The minerals known as feldspars are found in many types of rocks, and in fact make up about 60% of the earth’s crust. As a former ceramic engineer (for my sins), I can appreciate how important feldspars are in the manufacture of ceramics. Feldspars melt at relatively low temperatures and form essential glass phases in the final ceramic product.

43 Mug shot subject? : LATTE ART

“Latte art” is the name given to the designs that can be drawn on the surface of coffee drinks. Some of those designs can be quite intricate.

45 Like the habitat for camels : ARID

Perhaps the most distinctive feature of a camel is the large deposit of fatty tissue on its back. The dromedary is the most common camel, and has one hump of fatty tissue on its back. The Bactrian camel has two humps, and makes up just 6% of the world’s camel population. Those fatty humps are useful if no food or water is available, as fat can be broken down into water and energy.

46 Became smitten : FELL IN LOVE

“Smitten” is the past participle of “to smite”, meaning “to inflict a heavy blow”. We tend to use “smitten” to mean “affected by love, love-struck”.

48 Plain protuberance : MESA

“Mesa” is the Spanish for “table” and is how we get the term “mesa” that describes the geographic feature. A mesa is similar to a butte. Both are hills with flat tops, but a mesa has a top that is wider than it is tall. A butte is a much narrower formation, taller than it is wide.

Down

4 Preakness or Belmont : STAKES

The Preakness Stakes is a thoroughbred horse race that’s run at the Pimlico Race Course in Baltimore in May of each year. The Preakness is the second most popular horse race in the US in terms of attendance, after the Kentucky Derby. The race was given its name by former Maryland Governor Oden Bowie in honor of the racehorse named Preakness. Preakness won the inaugural Dixie Stakes that was run at Pimlico in 1870.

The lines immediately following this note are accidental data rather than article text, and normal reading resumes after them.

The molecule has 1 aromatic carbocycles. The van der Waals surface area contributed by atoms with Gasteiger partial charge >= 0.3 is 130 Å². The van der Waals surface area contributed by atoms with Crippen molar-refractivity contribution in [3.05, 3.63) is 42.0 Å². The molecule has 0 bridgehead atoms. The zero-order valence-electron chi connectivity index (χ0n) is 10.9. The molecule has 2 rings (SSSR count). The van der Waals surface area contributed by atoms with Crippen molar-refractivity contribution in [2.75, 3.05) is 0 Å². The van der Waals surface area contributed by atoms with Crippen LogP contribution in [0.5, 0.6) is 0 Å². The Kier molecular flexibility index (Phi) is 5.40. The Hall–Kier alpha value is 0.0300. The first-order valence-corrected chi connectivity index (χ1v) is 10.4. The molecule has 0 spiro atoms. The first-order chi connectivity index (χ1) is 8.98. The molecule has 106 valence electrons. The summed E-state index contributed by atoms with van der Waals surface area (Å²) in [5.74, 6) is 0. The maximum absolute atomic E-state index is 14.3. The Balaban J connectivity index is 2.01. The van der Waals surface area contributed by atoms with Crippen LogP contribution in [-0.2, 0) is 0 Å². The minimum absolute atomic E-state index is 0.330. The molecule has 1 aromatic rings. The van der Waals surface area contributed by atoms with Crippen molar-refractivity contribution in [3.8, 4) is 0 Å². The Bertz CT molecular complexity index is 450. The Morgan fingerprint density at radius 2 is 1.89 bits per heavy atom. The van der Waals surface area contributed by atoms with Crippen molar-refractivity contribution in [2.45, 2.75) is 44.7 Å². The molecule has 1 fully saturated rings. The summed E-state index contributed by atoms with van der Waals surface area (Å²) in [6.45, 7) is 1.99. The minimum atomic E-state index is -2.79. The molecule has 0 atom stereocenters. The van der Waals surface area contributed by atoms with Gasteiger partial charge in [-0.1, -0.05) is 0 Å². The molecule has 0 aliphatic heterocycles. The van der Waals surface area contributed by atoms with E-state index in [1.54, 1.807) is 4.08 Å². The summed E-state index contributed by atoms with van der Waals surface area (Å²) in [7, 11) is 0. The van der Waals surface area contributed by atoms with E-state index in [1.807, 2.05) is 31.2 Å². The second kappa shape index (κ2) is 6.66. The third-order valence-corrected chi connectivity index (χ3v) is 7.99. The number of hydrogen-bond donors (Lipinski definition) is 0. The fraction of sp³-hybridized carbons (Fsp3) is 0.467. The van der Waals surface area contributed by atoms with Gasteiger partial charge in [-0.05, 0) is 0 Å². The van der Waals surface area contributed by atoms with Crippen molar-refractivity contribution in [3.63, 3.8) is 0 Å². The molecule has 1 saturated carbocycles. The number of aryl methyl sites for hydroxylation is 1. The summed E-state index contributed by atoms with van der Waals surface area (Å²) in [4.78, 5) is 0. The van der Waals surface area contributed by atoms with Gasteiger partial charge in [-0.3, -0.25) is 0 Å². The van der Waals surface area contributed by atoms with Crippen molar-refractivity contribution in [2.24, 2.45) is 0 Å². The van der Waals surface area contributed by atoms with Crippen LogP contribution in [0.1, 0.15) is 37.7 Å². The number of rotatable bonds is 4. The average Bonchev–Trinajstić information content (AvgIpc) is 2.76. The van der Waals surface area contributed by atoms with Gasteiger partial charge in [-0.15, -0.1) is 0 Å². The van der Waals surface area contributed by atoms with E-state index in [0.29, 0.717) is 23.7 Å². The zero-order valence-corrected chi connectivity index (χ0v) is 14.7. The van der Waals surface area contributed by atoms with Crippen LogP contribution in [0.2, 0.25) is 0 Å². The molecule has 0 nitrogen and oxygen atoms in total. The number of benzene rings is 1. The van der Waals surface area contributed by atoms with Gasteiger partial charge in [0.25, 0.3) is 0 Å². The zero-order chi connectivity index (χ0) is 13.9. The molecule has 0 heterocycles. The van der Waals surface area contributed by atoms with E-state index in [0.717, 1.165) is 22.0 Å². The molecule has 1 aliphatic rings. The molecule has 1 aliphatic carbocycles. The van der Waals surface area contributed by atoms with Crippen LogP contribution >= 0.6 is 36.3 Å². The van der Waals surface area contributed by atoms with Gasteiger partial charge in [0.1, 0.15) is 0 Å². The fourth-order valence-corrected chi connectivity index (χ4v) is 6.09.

The Belmont Stakes is a horse race held in June each year, at Belmont Park racetrack in Elmont, New York. The Belmont Stakes is the last of the US Triple Crown races, following the Kentucky Derby and the Preakness Stakes.

8 Website with adoptable virtual creatures : NEOPETS

Neopets.com is a website where one can own a virtual pet. I wouldn’t bother if I were you …

11 Its symbol is WOOF on Nasdaq : PETCO

Petco is a chain of retail stores that sells live animals and pet supplies. The Petco logo includes the two company mascots, Red Ruff the dog and Blue Mews the cat.

12 Geographical heptad : SEAS

The phrase “the seven seas” has been used for centuries by many different peoples. The actual definition of what constitutes the collection of seven has varied depending on the period and the culture. Nowadays we consider the seven largest bodies of water as the seven seas, namely:

  • The North Pacific Ocean
  • The South Pacific Ocean
  • The North Atlantic Ocean
  • The South Atlantic Ocean
  • The Indian Ocean
  • The Southern Ocean
  • The Arctic Ocean

14 Flat bottoms : SOLES

Flats are shoes with a very thin heel, or no neel at all.

21 ___-faire : SAVOIR

“Savoir-faire” is a French term that literally means “to know (how) to do”. There’s a similar term in French that we haven’t absorbed into English, i.e. “savoir-vivre” meaning “to know how to live”. “Savoir-vivre” describes the ability to acquit oneself well in the world, in society.

23 Sunday parking spots? : PEWS